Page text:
Gayle Beveridge is a past winner of the Boroondara Literary Awards and her work has appeared in Award Winning Australian Writing. Gayle is passionate about family, writing, photography, and with Victoria’s beautiful Bass Coast which she now calls home.
Published November 25th 2021
Visit marvellous mansions in Melbourne
It's been a while, but Melbourne is back in business, and what better way to celebrate than by visiting some or all of the city's National Trust properties. These places have been around since the 1800s and are a reminder that Melbourne is an enduring city. Apart from that, they are fascinating, beautiful, interesting and steeped in history. It's a great outing for adults and an even better way to introduce your children to history, not from the pages of a book, but in person. There are nine National Trust properties in Melbourne. Some offer walkthroughs, some tours, others have special days or host unique exhibitions.
Rippon Lea hallway - Image by Citizen D, CC BY-SA 3.0, via Wikimedia Commons
1. Old Melbourne Gaol at 377 Russell Street, Melbourne operated from 1842 to 1929. Along with the Old Magistrate's Court and Old City Watch House, the gaol has been set up as a museum to the times. This gaol holds the stories of many a Melbourne bad boy, but is perhaps best known as the place where Ned Kelly was executed on 11th November 1880. The gaol is currently open to visitors Wednesday to Saturday 10am to 5pm. Tickets can be purchased online. Click here to go to the visitor information page on their website for times, costs, tickets and COVID-Safe measures.
Old Melbourne Gaol - Image by User (WT-shared) Onyo at wts wikivoyage, CC BY-SA 4.0 via Wikimedia Commons
2. Rippon Lea Estate. The Victorian mansion at the Rippon Lea Estate, 192 Hotham Street, Elsternwick, was built in 1868 for Frederick Sargood, who had made his fortune on the goldfields, not from finding gold as you might expect, but from selling soft goods. Over the years, it was expanded to thirty-three rooms. What an effort it would have been to keep the place clean, just as well the family had seven maids.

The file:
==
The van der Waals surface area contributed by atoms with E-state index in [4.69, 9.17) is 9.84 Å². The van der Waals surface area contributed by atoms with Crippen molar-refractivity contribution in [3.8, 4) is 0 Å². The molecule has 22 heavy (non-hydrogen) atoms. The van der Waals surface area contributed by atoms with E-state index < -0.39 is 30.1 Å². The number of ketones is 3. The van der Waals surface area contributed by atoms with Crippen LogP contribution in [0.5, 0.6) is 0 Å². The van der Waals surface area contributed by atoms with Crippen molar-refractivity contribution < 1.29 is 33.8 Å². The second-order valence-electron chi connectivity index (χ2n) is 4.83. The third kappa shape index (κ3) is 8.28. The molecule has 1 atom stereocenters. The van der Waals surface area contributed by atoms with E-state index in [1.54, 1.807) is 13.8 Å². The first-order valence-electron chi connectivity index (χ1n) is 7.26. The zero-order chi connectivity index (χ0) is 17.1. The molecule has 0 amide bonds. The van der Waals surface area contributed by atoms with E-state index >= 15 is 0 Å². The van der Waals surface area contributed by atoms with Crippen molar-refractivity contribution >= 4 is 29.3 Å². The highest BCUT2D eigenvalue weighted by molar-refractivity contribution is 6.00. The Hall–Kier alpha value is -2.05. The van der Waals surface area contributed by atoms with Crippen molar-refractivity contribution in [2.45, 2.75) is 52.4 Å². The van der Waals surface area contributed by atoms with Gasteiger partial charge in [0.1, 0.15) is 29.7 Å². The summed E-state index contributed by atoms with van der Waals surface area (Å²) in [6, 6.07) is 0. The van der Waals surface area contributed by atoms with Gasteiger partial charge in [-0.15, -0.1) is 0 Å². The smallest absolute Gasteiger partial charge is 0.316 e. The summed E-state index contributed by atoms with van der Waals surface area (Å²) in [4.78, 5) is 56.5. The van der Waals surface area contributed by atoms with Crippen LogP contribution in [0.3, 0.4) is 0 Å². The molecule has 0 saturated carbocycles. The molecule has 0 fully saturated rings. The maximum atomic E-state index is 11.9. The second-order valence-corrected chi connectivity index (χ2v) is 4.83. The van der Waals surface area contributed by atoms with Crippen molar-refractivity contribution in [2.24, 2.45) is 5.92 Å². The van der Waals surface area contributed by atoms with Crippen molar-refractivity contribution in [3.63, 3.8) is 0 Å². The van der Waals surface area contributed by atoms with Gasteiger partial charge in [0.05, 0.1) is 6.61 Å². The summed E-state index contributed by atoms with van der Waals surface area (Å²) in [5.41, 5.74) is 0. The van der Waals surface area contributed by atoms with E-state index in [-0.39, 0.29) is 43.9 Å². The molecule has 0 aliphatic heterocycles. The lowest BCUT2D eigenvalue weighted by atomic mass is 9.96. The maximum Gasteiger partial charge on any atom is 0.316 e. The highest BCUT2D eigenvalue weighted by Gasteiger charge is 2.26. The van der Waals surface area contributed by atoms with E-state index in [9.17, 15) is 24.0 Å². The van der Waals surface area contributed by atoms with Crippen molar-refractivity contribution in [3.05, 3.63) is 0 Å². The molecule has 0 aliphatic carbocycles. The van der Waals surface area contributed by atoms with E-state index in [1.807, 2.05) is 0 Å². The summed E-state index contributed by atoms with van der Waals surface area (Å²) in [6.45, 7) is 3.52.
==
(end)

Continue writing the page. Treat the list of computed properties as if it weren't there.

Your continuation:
Rippon Lea front door - Image by Citizen D, CC BY-SA 3.0 via Wikimedia Commons
The extensive gardens incorporate a large lake, an orchard, a rose garden and a fernery. Rippon Lea Estate is open daily from 10am to 5pm. At the time of writing, the mansion is closed to the public, so keep an eye on their website for changes to this. Click here to go to the visitor information page on their website for times, current events, costs, tickets and COVID-Safe measures.
Rippon Lea boat house - Image by Citizen D, CC BY-SA 3.0 via Wikimedia Commons
3. Polly Woodside is a three-masted cargo vessel built in Belfast in 1885 and docked at 21 South Wharf Promenade. The ship is decked out as it would have been in its heyday. Just imagine being aboard on a stormy and thrashing sea; sailing in the 1800s can't have been an easy job. There is a history gallery with interactive exhibits at the wharf where there are also picnic facilities. Guided tours are available and special events are often hosted. The Polly Woodside opening hours are seasonal and it is sometimes closed to the public. Click here to visit their website for opening times, pirate days, costs, tickets and contact details.
The Polly Woodside - Image by Koichi Oda, CC BY-SA 2.0 via Wikimedia Commons
4. Como House and Gardens at the corner of Williams Road and Lechlade Avenue, in South Yarra, was built in 1847 for the Armytage family who were known to host dances, dinners and receptions for Melbourne's high society. Imagine the spectacle it must have been, men and women in their finery, ornate dresses swirling with the dance. A large, double-storey mansion with imposing verandahs it is set amongst beautiful gardens.